Gouache is an opaque watercolor, and it’s one of my favorite medium to paint with!
I like it because I can achieve a flatter effect and can make crisp lines and shapes that look great against the white (or black) paper.
I use gouache paints from several different brands but wanted to highlight one gouache paint I like and use all the time : Dr. Ph. Martin’s Bleedproof White™
I first learned about this product in August Wren’s gouache painting class on creativebug.
I like the look of crisp white lines and details on watercolor paintings, and even though regular white gouache from the tube works just fine, I became curious and decided to give it a try.
It comes in a small 1fl. oz jar. I typically just dip the clean, wet brush directly into the jar to use it.
The paint is quite thick so you could mix it with a little bit of water.
I typically wet the brush first and then dip it in the jar. If it seems too wet (like you can see the water dripping from the brush), I’d just wipe it lightly on a paper towel. Start with a tiny bit of water first, or it’ll be thinned down too much and lose the opacity. Do experiment!
Per the manufacturer, Dr. Ph. Martin’s Bleedproof White™ isn’t meant for mixing with other colors, so I use regular white gouache for blending.
Unlike regular watercolor, which would allow the white color of the paper to show through, gouache is opaque, so adding white paint helps to create lighter colors.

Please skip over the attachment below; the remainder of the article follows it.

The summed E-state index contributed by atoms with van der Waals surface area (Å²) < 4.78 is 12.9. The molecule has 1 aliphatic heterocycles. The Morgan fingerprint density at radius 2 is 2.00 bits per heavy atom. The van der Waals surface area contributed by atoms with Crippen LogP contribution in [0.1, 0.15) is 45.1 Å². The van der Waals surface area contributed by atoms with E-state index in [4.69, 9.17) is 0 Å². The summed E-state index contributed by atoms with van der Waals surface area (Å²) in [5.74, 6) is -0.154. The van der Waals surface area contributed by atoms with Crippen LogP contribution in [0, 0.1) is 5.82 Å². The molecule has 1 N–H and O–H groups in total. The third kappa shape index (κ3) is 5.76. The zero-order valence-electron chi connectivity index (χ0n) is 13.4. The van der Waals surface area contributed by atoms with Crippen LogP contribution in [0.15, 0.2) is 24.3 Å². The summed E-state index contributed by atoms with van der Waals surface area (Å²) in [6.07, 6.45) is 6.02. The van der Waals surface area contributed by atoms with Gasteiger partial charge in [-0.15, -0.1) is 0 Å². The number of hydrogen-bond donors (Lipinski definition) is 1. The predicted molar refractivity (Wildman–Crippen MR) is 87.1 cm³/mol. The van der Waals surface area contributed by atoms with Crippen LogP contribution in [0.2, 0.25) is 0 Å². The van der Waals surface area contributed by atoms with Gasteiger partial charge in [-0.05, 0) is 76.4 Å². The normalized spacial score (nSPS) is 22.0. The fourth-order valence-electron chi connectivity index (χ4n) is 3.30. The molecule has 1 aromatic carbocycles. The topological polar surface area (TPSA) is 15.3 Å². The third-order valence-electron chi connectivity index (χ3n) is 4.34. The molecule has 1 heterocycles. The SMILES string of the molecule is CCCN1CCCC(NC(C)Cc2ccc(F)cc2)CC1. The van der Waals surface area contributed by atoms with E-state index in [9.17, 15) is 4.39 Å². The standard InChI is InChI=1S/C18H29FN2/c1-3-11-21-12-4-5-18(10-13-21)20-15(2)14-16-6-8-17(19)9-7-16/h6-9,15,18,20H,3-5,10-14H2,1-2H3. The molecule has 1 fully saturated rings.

I also use it to cover up or clean up any mistakes! It’s essentially a white-out paint 🙂
And it’s useful as a base layer as well when you’re layering colors and you don’t want them to blend.
For example, in the painting below, I painted the chicken with grey/black, and then once it’s dry, I covered up the parts where her beak and wattles would go with Dr. Ph. Martin’s Bleedproof White™ before I painted them with red and yellow.
You can see the little bit of grey showing through her comb where I didn’t lay the white first, and the yellow and red of beak and wattles show up brighter because I covered it up with white first.
I really enjoy adding extra details and texture to my work with Dr. Ph. Martin’s Bleedproof White™, and if you like the look of it on my paintings, give it a try 🙂
You can get yours here.
4 thoughts on “My Favorite Tool: Dr. Ph. Martin’s Bleedproof White™”
Could you tell me what brand of white gouache you use? I am searching hard for a vegan one – it’s not easy!
Thank you for explaining. I paint a lot of snowmen and sometime Ineed a “coverup” for bleeding.
Thanks for the tip! 🙂
you’re very welcome! enjoy 🙂